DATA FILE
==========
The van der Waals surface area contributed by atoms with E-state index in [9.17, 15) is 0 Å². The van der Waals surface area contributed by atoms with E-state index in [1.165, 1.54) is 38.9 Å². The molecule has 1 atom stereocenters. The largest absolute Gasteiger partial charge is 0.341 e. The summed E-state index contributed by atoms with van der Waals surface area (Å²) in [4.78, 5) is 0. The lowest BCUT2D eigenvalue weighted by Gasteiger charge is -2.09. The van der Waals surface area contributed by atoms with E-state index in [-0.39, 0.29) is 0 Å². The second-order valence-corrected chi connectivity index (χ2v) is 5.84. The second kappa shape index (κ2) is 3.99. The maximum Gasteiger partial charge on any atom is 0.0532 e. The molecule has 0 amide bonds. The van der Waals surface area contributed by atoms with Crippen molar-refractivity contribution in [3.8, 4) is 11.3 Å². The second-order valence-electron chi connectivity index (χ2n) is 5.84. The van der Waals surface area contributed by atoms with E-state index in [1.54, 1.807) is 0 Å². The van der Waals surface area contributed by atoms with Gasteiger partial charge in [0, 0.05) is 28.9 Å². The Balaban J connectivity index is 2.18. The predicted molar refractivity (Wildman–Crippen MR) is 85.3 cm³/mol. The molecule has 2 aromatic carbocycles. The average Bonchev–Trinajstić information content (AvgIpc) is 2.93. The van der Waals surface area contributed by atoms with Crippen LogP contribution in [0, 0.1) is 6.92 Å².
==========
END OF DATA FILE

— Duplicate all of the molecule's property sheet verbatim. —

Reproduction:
The van der Waals surface area contributed by atoms with E-state index in [9.17, 15) is 0 Å². The van der Waals surface area contributed by atoms with E-state index in [1.165, 1.54) is 38.9 Å². The molecule has 1 atom stereocenters. The largest absolute Gasteiger partial charge is 0.341 e. The summed E-state index contributed by atoms with van der Waals surface area (Å²) in [4.78, 5) is 0. The lowest BCUT2D eigenvalue weighted by Gasteiger charge is -2.09. The van der Waals surface area contributed by atoms with E-state index in [-0.39, 0.29) is 0 Å². The second-order valence-corrected chi connectivity index (χ2v) is 5.84. The second kappa shape index (κ2) is 3.99. The maximum Gasteiger partial charge on any atom is 0.0532 e. The molecule has 0 amide bonds. The van der Waals surface area contributed by atoms with Crippen molar-refractivity contribution in [3.8, 4) is 11.3 Å². The second-order valence-electron chi connectivity index (χ2n) is 5.84. The van der Waals surface area contributed by atoms with E-state index in [1.54, 1.807) is 0 Å². The van der Waals surface area contributed by atoms with Gasteiger partial charge in [0, 0.05) is 28.9 Å². The Balaban J connectivity index is 2.18. The predicted molar refractivity (Wildman–Crippen MR) is 85.3 cm³/mol. The molecule has 2 aromatic carbocycles. The average Bonchev–Trinajstić information content (AvgIpc) is 2.93. The van der Waals surface area contributed by atoms with Crippen LogP contribution in [0, 0.1) is 6.92 Å².